Compounding the situation in this case was fierce competition between two rival scientific groups for credit and attention about the result. Team A led the Hubble observations and had a paper in preparation; Team B downloaded the Hubble data (which was open access) and planned to scoop Team A on the discovery. But then Team A got wind of Team B's plans and rushed to put out their draft first, and so scooped the would-be scoopers. In short, it was a mess, and neither team was primed for coolheaded interactions with the media.
The story started off on the right track in the discovery papers themselves, with clear statements like "the thick gaseous envelope of K2-18b means that it is not a true Earth analogue." But the message started to get distorted in the press releases. The headline for one release read, "first water detected on potentially 'habitable' planet." Another press release opened with the line, "ever since the discovery of the first exoplanet in the 1990s, astronomers have made steady progress towards finding and probing planets located in the habitable zone of their stars, where conditions can lead to the formation of liquid water and the proliferation of life."
Direct quotes from the discovery teams also veered into hyperbole. For instance, the lead author of one paper said, "we know K2-18b has atmosphere and water, making it the best-known candidate for habitability." The leader of the other team described the result as follows: "this represents the biggest step yet taken toward our ultimate goal of finding life on other planets, of proving that we are not alone."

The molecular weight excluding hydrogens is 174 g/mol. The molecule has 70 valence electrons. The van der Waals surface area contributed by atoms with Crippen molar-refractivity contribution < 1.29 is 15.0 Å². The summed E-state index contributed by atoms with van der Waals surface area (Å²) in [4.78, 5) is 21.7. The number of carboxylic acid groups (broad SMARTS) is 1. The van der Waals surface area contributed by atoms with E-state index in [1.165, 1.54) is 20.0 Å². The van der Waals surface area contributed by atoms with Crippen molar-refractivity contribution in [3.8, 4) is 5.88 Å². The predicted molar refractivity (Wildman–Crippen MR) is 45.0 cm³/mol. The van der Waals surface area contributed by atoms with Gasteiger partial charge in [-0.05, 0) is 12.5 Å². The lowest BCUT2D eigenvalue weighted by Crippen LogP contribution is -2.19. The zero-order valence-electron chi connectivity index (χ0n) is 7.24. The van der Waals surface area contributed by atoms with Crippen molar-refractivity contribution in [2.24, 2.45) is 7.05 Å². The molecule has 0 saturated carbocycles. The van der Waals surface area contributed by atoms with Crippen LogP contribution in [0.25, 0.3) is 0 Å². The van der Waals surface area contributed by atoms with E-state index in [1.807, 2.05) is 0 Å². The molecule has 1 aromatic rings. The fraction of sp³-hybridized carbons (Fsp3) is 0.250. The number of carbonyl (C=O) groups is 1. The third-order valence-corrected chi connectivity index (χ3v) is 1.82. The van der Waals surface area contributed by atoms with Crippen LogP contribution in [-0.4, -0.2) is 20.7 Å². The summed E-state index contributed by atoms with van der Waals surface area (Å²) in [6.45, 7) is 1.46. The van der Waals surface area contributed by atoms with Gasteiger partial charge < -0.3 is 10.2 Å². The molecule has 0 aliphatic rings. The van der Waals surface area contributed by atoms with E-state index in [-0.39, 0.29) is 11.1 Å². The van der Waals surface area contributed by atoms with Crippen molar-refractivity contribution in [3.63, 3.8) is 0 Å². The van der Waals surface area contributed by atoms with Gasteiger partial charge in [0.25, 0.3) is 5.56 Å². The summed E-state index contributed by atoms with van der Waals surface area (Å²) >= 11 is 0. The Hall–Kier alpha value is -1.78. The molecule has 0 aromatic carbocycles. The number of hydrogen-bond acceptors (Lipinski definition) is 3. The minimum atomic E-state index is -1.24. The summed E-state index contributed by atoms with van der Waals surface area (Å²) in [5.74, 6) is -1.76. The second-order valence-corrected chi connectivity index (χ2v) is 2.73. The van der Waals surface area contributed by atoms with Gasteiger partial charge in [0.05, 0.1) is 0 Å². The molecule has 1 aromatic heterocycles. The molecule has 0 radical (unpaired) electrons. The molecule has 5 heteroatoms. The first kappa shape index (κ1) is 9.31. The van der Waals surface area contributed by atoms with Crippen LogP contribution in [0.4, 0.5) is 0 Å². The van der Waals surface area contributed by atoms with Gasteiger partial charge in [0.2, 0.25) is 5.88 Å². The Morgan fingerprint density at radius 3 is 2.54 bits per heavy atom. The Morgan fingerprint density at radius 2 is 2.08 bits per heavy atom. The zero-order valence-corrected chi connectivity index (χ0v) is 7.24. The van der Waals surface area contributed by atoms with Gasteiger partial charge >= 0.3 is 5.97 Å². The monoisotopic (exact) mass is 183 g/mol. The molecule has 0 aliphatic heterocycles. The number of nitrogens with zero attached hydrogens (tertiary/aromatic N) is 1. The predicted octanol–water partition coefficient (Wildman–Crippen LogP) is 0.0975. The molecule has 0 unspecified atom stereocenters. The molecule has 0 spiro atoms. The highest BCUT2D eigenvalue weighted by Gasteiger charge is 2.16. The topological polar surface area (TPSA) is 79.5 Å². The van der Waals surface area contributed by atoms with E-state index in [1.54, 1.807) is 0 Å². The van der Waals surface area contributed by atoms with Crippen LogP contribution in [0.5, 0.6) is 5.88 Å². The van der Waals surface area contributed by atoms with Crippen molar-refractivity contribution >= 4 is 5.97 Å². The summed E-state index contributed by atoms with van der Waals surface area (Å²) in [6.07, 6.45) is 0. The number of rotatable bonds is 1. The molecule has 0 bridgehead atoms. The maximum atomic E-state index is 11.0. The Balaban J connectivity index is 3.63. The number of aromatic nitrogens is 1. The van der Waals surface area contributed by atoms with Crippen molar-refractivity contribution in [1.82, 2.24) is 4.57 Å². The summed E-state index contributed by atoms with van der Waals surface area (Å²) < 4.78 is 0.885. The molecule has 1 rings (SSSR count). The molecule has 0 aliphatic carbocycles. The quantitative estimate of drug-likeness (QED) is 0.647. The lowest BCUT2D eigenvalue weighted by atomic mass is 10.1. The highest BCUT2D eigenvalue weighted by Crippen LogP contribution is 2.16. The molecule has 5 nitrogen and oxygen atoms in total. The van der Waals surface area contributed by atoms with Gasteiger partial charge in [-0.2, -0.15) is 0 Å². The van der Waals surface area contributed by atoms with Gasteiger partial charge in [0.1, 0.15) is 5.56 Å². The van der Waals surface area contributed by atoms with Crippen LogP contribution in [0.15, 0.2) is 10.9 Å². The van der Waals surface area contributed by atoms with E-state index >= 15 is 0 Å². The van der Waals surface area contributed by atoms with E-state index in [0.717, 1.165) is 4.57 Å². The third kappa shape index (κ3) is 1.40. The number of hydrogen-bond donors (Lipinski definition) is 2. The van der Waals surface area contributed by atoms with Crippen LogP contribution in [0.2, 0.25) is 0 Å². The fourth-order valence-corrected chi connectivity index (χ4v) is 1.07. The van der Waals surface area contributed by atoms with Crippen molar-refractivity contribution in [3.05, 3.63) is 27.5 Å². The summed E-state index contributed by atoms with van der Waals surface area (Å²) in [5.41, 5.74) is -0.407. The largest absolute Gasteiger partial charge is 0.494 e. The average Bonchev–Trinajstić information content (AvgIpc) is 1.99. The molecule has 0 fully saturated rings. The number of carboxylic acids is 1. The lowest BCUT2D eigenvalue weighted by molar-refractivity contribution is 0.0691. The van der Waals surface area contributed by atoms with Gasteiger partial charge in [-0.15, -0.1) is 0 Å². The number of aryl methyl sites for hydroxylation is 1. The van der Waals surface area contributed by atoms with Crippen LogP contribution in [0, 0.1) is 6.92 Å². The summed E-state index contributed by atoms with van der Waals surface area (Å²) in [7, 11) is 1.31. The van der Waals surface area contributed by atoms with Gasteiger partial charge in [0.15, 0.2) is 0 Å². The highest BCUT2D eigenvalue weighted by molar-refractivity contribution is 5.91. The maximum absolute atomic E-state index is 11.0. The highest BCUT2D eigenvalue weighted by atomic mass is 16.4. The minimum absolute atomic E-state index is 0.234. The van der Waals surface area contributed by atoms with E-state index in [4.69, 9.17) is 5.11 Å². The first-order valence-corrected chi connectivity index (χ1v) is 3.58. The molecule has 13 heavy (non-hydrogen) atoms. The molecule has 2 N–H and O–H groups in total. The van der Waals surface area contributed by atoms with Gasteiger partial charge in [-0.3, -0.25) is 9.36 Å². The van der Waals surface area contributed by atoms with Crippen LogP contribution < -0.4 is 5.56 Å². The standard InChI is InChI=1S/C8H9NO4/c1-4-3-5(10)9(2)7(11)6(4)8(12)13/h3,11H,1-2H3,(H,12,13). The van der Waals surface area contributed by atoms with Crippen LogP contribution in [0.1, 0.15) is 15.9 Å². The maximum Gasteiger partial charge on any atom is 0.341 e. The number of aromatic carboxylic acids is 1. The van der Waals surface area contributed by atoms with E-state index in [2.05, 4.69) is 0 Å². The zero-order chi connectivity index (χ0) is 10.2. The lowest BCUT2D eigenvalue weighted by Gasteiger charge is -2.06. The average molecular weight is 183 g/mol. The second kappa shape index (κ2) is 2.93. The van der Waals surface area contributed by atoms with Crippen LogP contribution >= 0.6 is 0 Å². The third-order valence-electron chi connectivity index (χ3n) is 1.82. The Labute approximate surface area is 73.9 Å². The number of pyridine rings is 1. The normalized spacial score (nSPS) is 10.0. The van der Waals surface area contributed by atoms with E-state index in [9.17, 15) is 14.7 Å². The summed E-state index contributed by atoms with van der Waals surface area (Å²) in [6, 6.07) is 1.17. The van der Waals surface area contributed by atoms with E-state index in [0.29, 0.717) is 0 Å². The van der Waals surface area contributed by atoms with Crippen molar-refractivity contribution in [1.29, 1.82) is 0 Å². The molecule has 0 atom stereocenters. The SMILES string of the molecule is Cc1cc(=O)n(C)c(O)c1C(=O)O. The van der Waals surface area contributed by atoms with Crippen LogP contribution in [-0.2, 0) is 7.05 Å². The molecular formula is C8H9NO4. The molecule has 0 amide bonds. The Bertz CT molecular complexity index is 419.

In many news articles on the discovery, the reporters failed to interview any scientists outside the discovery teams who might have offered some crucial perspective. This combination of exaggerated press releases, over-reaching quotes, and the lack of due diligence by some journalists led to an incorrect news story that is spreading like wildfire. My colleagues and I have contacted many news outlets about it, and for the most part they have been quick to respond and amend their stories. But there are too many to correct them all.
The potential consequences of this miscommunication are serious. As David Charbonneau, a professor of astronomy at Harvard, tweeted: "The hunt for atmospheric biomarkers in exoplanets is one of the great scientific opportunities of our time. There is widespread consensus that it will take powerful new observatories. We will not build consensus by confusing the public into thinking we are already doing such work."
Expanding the frontier of knowledge is a challenge. As astronomers, we are seeking objective physical truth, but the practice of doing science is a decidedly human endeavor, with all the accompanying emotion and bias. For the most part, scientists and journalists alike are working hard to make sure the correct information gets out to the public. I'm disappointed that in this case, when the stakes were high, the process failed. We can do better than this.
One day, I believe we will discover water and maybe even signs of life on a truly habitable exoplanet. Let's please not cry wolf so many times before then that the excitement of the discovery is drowned out.